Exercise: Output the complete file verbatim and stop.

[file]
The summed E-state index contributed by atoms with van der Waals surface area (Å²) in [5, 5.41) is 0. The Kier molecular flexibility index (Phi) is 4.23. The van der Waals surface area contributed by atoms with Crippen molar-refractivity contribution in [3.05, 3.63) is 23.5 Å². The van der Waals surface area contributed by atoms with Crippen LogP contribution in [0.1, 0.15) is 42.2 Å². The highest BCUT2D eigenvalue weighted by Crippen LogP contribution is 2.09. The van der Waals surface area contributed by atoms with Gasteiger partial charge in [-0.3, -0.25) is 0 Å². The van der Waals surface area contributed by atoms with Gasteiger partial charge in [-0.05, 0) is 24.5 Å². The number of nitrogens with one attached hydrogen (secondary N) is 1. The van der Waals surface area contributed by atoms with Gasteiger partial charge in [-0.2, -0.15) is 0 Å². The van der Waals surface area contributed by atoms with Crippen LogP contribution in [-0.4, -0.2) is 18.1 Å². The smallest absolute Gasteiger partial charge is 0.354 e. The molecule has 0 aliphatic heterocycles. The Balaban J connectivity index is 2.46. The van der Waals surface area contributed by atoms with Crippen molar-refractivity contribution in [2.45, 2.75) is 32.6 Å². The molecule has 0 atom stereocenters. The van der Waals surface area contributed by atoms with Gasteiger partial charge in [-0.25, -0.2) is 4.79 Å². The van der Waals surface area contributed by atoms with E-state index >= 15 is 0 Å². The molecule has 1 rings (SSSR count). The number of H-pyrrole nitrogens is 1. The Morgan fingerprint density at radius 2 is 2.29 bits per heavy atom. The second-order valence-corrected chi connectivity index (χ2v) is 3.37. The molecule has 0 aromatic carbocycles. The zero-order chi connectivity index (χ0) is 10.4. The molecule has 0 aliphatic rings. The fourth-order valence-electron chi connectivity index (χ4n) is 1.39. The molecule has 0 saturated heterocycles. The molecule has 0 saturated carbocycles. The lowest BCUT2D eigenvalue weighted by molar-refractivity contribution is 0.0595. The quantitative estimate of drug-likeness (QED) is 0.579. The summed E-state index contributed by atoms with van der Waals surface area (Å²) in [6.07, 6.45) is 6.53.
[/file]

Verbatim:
The summed E-state index contributed by atoms with van der Waals surface area (Å²) in [5, 5.41) is 0. The Kier molecular flexibility index (Phi) is 4.23. The van der Waals surface area contributed by atoms with Crippen molar-refractivity contribution in [3.05, 3.63) is 23.5 Å². The van der Waals surface area contributed by atoms with Crippen LogP contribution in [0.1, 0.15) is 42.2 Å². The highest BCUT2D eigenvalue weighted by Crippen LogP contribution is 2.09. The van der Waals surface area contributed by atoms with Gasteiger partial charge in [-0.3, -0.25) is 0 Å². The van der Waals surface area contributed by atoms with Gasteiger partial charge in [-0.05, 0) is 24.5 Å². The number of nitrogens with one attached hydrogen (secondary N) is 1. The van der Waals surface area contributed by atoms with Gasteiger partial charge in [-0.2, -0.15) is 0 Å². The van der Waals surface area contributed by atoms with Crippen LogP contribution in [-0.4, -0.2) is 18.1 Å². The smallest absolute Gasteiger partial charge is 0.354 e. The molecule has 0 aliphatic heterocycles. The Balaban J connectivity index is 2.46. The van der Waals surface area contributed by atoms with Crippen molar-refractivity contribution in [2.45, 2.75) is 32.6 Å². The molecule has 0 atom stereocenters. The van der Waals surface area contributed by atoms with Gasteiger partial charge in [-0.25, -0.2) is 4.79 Å². The van der Waals surface area contributed by atoms with E-state index >= 15 is 0 Å². The molecule has 1 rings (SSSR count). The number of H-pyrrole nitrogens is 1. The Morgan fingerprint density at radius 2 is 2.29 bits per heavy atom. The second-order valence-corrected chi connectivity index (χ2v) is 3.37. The molecule has 0 aromatic carbocycles. The zero-order chi connectivity index (χ0) is 10.4. The molecule has 0 aliphatic rings. The fourth-order valence-electron chi connectivity index (χ4n) is 1.39. The molecule has 0 saturated heterocycles. The molecule has 0 saturated carbocycles. The lowest BCUT2D eigenvalue weighted by molar-refractivity contribution is 0.0595. The quantitative estimate of drug-likeness (QED) is 0.579. The summed E-state index contributed by atoms with van der Waals surface area (Å²) in [6.07, 6.45) is 6.53.